Vim is a very powerful editor that has many commands, too many to
     explain in a tutor such as this.  This tutor is designed to describe
     enough of the commands that you will be able to easily use Vim as
     an all-purpose editor.

     The approximate time required to complete the tutor is 30 minutes,
     depending upon how much time is spent with experimentation.

Over the basics

I disabled arrow keys to force myself learn to navigate with h, j, k, l keys. I can tell you force is not the best way to learn, but I was determined, and wanted to try to out.

I mapped my capslock key to escape, because my wrist got tired of the twisting moves. I read, that they chose escape because on early keyboards it was located closer to the home row.

ADM3A key mapping

ADM3A key mapping wikipedia

These made me pick up the good habit of entering INSERT mode only when I really needed it.

Good influence

I was happy with this level, used it once or twice for simple things over the next year, but not too much.

The next phase started when I started to work at another company and one developer used vim as his IDE.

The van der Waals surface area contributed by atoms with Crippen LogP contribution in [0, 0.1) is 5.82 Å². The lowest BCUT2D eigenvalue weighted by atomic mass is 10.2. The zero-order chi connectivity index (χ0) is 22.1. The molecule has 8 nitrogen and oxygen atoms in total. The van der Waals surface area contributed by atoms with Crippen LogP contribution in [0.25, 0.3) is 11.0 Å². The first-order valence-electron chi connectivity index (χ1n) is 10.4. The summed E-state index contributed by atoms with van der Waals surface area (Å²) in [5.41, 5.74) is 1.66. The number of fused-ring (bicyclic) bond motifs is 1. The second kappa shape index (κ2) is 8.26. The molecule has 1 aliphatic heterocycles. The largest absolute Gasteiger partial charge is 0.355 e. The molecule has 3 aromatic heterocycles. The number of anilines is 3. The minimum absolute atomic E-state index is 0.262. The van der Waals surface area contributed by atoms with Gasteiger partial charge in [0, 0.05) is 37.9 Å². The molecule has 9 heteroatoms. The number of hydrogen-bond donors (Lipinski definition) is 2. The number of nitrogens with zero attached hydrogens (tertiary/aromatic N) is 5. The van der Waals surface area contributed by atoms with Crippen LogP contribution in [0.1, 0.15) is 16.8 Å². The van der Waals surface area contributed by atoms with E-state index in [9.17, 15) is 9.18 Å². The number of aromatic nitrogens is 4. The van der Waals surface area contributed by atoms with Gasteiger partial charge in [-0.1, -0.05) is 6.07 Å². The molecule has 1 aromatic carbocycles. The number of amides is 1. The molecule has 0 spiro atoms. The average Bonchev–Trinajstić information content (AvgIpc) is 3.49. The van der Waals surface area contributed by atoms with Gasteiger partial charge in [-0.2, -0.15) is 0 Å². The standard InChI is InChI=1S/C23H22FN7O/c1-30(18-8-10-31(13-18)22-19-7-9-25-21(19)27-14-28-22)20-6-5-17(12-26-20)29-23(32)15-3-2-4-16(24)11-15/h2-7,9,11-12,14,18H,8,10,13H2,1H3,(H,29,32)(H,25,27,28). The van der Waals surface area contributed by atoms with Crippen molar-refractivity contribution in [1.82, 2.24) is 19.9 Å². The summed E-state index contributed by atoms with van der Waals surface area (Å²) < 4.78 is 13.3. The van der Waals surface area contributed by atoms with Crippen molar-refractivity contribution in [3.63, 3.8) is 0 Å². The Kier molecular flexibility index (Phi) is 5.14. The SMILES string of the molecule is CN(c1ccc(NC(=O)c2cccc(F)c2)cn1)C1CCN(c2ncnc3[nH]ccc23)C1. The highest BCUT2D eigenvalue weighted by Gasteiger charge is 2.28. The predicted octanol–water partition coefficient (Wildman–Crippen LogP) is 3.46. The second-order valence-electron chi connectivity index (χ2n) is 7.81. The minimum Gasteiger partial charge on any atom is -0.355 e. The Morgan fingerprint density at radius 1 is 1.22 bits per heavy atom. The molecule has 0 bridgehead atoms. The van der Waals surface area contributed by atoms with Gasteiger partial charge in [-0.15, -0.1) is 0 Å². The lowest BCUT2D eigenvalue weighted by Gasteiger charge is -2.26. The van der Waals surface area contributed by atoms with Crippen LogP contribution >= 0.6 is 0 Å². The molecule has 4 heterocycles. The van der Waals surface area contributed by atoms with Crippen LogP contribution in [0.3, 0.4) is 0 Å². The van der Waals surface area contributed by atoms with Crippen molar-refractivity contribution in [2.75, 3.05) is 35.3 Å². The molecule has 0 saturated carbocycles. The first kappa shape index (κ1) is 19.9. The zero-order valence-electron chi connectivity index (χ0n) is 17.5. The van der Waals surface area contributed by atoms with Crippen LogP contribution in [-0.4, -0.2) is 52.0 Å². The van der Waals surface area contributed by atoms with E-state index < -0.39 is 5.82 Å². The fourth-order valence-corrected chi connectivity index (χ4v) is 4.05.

I was determined to dust off my knowledge, and start to learn it again. And I really mean again, sadly my muscle memory faded almost completely. It’s a skill that you need to practice constantly.


I found the amazing rtorr cheatsheet. And decided to write out my favourite combos into github. While I was looking for productivity tips, fandom wikia vim tips page was really helpful.

I even created a small python scipt to practice them as flash cards, but I guess I’ll be the only one ever who plays with it.

When I changed my blog I found fuse.js, a fuzzy finder library. As a practice I created a mini site for my cheatsheet.

I know people who use VIM keybindings in VSCode, but it don’t really like it, because it messes up my beloved multi-cursor editing, and makes me less productive. What I love in VSCode is that it evolves month by month without my supervision, but third-party tools/configsets usually do not keep up quickly.

Side effects

There are some patterns I spotted over the years on the servers, that made me suggest that those were edited by people who only occasionally use vim.

  • hjkl keys in random locations, sometimes even causing typos in variables
  • no identation in blocks, although it’s fairly simple with vim
  • too much whitespace at the end of the lines

Editor wars

From time to time there are huge debates between whether vim or emacs is the ultimate superior editor. I think it comes down to preference and experience with these tools.

I invested time and energy to learn vim because I saw potential in it after the first try. I don’t say that other editors are worse, it’s just happend to be a great fit to my usecases.

I learned many emacs key combos over the years, since they work by default in the terminal. But I did not yet took the time to get to know it more.

If you like modern tools, vim has a hyper extensible version called neovim.

Happy coding!